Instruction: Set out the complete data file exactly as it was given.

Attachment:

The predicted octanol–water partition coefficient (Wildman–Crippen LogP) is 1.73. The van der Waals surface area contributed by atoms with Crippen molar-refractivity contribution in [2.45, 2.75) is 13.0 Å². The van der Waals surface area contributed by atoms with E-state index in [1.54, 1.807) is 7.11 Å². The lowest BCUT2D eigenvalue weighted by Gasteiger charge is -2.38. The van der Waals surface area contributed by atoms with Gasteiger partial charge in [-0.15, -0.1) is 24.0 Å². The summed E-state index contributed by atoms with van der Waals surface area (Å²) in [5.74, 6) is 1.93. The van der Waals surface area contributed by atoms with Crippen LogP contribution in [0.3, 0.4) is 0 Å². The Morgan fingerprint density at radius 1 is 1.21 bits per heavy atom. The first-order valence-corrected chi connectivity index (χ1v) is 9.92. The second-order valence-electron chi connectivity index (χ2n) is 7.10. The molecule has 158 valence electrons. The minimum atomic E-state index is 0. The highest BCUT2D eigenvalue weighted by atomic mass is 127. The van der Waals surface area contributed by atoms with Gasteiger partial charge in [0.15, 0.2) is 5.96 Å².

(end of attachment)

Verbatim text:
The predicted octanol–water partition coefficient (Wildman–Crippen LogP) is 1.73. The van der Waals surface area contributed by atoms with Crippen molar-refractivity contribution in [2.45, 2.75) is 13.0 Å². The van der Waals surface area contributed by atoms with E-state index in [1.54, 1.807) is 7.11 Å². The lowest BCUT2D eigenvalue weighted by Gasteiger charge is -2.38. The van der Waals surface area contributed by atoms with Gasteiger partial charge in [-0.15, -0.1) is 24.0 Å². The summed E-state index contributed by atoms with van der Waals surface area (Å²) in [5.74, 6) is 1.93. The van der Waals surface area contributed by atoms with Crippen LogP contribution in [0.3, 0.4) is 0 Å². The Morgan fingerprint density at radius 1 is 1.21 bits per heavy atom. The first-order valence-corrected chi connectivity index (χ1v) is 9.92. The second-order valence-electron chi connectivity index (χ2n) is 7.10. The molecule has 158 valence electrons. The minimum atomic E-state index is 0. The highest BCUT2D eigenvalue weighted by atomic mass is 127. The van der Waals surface area contributed by atoms with Gasteiger partial charge in [0.15, 0.2) is 5.96 Å².